Steven Bradbury's gold medal at the 2002 Winter Olympics was worth a chuckle and a wry shake of the head, but didn't really warrant the four years of minor celebrity that Bradbury has subsequently enjoyed. Sure, people still talk about similar freak events in recent sporting history, like Glenn McGrath's half century and Fatty's fucking catch, but at least these were discernable achievements that weren't predicated on the incompetence of others. Bradbury's claim to fame is that he managed to stay on his feet while his competitors got a bad case of ice rash. His gold medal was less for speed skating than it was for being able to stay upright for extended periods. A certificate of participation would have been a more appropriate prize.
Surely whatever non-material value winning has comes from a sense of achievement, in terms of effort spent, and competition met. Bradbury may have put in the effort, but his competition ceased to exist at key moments in his progression to the podium. Honouring him is like honouring Grant Hackett if on the last turn of the 1500 metres his opponents sank to the bottom of the pool and turned blue. Australians proudly (and hypocritically) scorn the American ethos of victory at any cost, yet the "any victory is a good victory" mindset that has elevated Bradbury is equally perverse. Steven Bradbury ought to have joined Australia's serried ranks of honourable also-rans, rubbing shoulders with the likes of Wayne Arthurs and that guy Warnie/Joe the cameraman reckoned couldn't bowl or throw. Instead, fate thrust him into the spotlight as a winner who is also a loser who is also a winner. Bradbury's position is unnatural, an aberration, and I for one cringe whenever he appears on tv.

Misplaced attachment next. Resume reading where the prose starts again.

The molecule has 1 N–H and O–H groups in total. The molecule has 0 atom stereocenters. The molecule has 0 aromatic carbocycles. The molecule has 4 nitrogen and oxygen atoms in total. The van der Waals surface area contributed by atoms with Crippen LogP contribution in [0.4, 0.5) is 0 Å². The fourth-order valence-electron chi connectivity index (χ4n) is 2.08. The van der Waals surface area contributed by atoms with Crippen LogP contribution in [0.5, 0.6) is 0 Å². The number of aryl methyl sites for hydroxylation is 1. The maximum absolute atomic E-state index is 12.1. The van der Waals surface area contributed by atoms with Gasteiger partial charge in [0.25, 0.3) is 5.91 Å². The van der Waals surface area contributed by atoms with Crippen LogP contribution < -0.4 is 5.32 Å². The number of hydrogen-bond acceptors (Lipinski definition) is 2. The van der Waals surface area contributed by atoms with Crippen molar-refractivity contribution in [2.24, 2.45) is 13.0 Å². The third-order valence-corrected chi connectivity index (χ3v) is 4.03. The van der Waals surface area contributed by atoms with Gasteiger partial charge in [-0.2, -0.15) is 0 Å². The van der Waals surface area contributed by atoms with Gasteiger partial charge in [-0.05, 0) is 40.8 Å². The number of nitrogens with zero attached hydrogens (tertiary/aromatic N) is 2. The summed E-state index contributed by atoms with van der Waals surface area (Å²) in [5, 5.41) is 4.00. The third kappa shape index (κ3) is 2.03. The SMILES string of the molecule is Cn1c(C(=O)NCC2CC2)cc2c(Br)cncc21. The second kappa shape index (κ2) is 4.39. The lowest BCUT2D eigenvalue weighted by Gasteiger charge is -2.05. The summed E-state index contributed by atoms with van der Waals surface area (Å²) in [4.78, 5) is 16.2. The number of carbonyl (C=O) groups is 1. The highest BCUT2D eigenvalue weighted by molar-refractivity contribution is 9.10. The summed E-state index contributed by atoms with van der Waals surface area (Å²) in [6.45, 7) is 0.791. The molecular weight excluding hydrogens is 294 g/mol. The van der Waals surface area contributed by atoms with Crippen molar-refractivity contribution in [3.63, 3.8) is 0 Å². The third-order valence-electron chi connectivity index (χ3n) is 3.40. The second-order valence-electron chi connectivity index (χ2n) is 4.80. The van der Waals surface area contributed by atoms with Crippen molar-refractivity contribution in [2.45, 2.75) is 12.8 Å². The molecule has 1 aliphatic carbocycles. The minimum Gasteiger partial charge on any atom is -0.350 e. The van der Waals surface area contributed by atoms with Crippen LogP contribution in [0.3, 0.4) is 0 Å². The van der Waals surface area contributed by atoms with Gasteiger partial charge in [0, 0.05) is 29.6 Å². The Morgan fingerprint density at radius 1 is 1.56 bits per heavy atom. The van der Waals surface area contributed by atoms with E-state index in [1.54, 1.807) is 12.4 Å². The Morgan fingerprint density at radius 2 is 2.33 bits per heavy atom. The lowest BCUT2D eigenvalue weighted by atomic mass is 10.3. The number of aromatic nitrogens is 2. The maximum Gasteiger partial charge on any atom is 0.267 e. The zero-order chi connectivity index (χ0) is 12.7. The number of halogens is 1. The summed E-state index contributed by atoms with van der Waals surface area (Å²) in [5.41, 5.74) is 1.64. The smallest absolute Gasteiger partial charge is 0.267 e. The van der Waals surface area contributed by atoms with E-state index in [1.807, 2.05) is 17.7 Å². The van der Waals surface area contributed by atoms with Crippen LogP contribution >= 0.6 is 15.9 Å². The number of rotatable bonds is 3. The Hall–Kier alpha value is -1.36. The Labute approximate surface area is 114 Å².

It doesn't help that he looks like Sonic the Hedgehog with a paunch. It helps less that he is apparently so smug about his success. Check out his performance in the new series of ads promoting Seven's coverage of this year's Winter Olympics. (The prospect of a Winter Olympics and a Commonwealth Games all in the one year makes me look back on the manifold horrors of 2005 with fond nostalgia.) These obnoxious slices of twaddle feature Bradbury making last-minute, come-from-behind victories in the game of life1. One ad sees shoppers vying for the attention of a checkout chick who is just starting her shift. Suddenly, Bradbury sweeps in and plonks his stuff down on the counter, his face apparently suffering some kind of torsion after four years of dining out on his "win" that causes him to smirk in a most disturbing manner. I'm telling you, when you see this ad you will want to punch Steven Bradbury in the knob!
What is Steven Bradbury for? What good is he to anyone? He can't skate, he can't act, he can't appear on tv without making thousands of people want to punch him in the knob. He doesn't know what's going to happen in the next series of Lost2. He doesn't even make a good subject for a vitriolic blog post. I hate to say it, but I hope he dies4.
1. This is of course the metaphorical game of life, not the semi-popular Milton Bradley board game, which Bradbury would only be capable of winning if all the other player's tokens melted on the first go.
2. I do. The island turns out to be an enormous cruiseship that wanders the world's oceans seeking first-class acts for its nightly floorshow. The final scene of the final episode features the bald guy, the fat guy, and the guy from Party of Five in a bubble bath. The bald guy lights a cigar, looks at somebody over his shoulder and says, "Simon - the Carribean." Fade to black3.
3. Yes, Jon, I'm stealing/ruining all your jokes.
4. Not really.